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Sustainability of Cultivation in 2016, Part I

By Aaron G. Biros
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A few weeks ago, it was that time of the year when people set new year’s resolutions hoping to accomplish a set of goals or somehow better themselves. More often than not, those expectations never get met and those resolutions remain unfulfilled, lofty ambitions.

The cultivation of cannabis is a production process that is notoriously inefficient and energy-intensive. Indoor growing requires a very large carbon footprint. In 2015, we saw the country’s cannabis market grow to roughly $2.7 billion. Looking forward to 2016, we can expect more growth with multiple states voting on recreational sales including California and Nevada, leading to more growers and a higher volume of cannabis production across the nation.

I am suggesting a resolution for cultivators to adopt: Grow your cannabis more sustainably. This might seem unattainable, but the key to a good resolution is a force of habit, setting small goals to improve your production process and make your operation more efficient, ultimately saving you money and reducing your carbon footprint. This series will delve into some of the tools cultivators can use to grow cannabis more sustainably.

Environmental, social and economic sustainability are the three pillars of sustainability to keep in mind. Many describe it in terms of people, planet and profit in reference to the Triple Bottom Line of 21st Century Business. Essentially, cultivators should adjust their standard operating procedures and business model to include their responsibility to be environmentally, socially and economically sustainable.

The challenge of growing cannabis efficiently is understandably daunting. A research study published in the journal, Energy Policy, suggests, “One average kilogram of final product [dried flower marijuana] is associated with 4600 kg of carbon dioxide emissions to the atmosphere.” That translates to an enormous carbon footprint, the equivalent of roughly three million cars.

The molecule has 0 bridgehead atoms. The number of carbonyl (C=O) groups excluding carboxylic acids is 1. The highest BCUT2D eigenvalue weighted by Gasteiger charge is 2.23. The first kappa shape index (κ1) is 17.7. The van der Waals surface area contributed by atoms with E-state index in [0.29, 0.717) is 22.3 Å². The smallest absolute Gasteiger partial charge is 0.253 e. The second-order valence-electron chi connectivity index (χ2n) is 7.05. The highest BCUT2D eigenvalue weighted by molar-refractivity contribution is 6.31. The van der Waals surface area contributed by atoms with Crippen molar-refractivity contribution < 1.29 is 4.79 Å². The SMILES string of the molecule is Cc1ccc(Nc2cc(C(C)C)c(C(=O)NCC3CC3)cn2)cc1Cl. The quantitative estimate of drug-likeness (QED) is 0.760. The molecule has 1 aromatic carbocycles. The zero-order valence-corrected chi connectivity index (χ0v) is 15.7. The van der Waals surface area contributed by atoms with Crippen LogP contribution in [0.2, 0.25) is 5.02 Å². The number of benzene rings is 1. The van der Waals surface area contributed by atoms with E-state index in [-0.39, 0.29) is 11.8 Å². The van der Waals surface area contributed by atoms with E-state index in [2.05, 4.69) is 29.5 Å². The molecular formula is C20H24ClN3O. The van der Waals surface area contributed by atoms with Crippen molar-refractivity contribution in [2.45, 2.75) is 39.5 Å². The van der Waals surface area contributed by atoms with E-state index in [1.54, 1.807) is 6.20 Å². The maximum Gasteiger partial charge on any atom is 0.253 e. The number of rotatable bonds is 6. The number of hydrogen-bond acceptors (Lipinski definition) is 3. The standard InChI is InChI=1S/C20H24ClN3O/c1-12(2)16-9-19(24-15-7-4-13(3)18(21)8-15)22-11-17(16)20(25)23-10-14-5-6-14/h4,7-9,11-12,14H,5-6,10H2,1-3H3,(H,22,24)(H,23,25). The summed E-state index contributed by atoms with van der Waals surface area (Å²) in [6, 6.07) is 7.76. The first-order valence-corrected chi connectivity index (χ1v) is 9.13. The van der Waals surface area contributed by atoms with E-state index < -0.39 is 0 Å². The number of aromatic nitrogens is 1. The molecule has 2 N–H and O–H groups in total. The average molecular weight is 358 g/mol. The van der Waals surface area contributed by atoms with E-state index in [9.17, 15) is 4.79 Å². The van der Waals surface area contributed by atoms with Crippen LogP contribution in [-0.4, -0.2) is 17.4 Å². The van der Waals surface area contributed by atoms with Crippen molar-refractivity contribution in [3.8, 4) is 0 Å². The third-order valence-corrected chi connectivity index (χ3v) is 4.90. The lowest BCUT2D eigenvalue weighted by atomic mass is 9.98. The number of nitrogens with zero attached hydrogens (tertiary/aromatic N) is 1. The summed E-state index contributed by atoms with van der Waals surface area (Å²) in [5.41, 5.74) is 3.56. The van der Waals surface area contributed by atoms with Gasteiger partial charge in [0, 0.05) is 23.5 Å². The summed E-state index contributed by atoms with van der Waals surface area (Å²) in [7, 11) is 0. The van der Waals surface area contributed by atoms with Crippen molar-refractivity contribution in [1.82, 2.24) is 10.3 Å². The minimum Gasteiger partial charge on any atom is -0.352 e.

The use of pesticides is also a tangible social and environmental issue of sustainability because of the potentially harmful effects on the cultivation environment and the consumer. Just last week, Denver recalled almost 100,000 edibles due to concerns of dangerous pesticide residue. Growing pesticide-free marijuana is more sustainable across the board for obvious reasons; it is safe for the consumer, less harmful to the environment and more marketable as a clean and safe product.

There are a lot of tools in the cultivator’s arsenal they can use to work toward a more sustainable operation. Some of these include more energy efficient technology, like LED lighting and efficient HVAC systems. Some tools require more effort to implement like moving toward greenhouse growing, using post-consumer products, support fields, composting and others.

In this series, we will hear from growers offering advice on some of the steps you can take to grow your cannabis with sustainability at top of mind. Alex Cooley, vice president of Solstice, a cultivation and processing business in Washington, will share some insights on the sustainable technologies you can implement to improve efficiency in your grow operation. Stay tuned for Part II of Sustainability of Cultivation in 2016.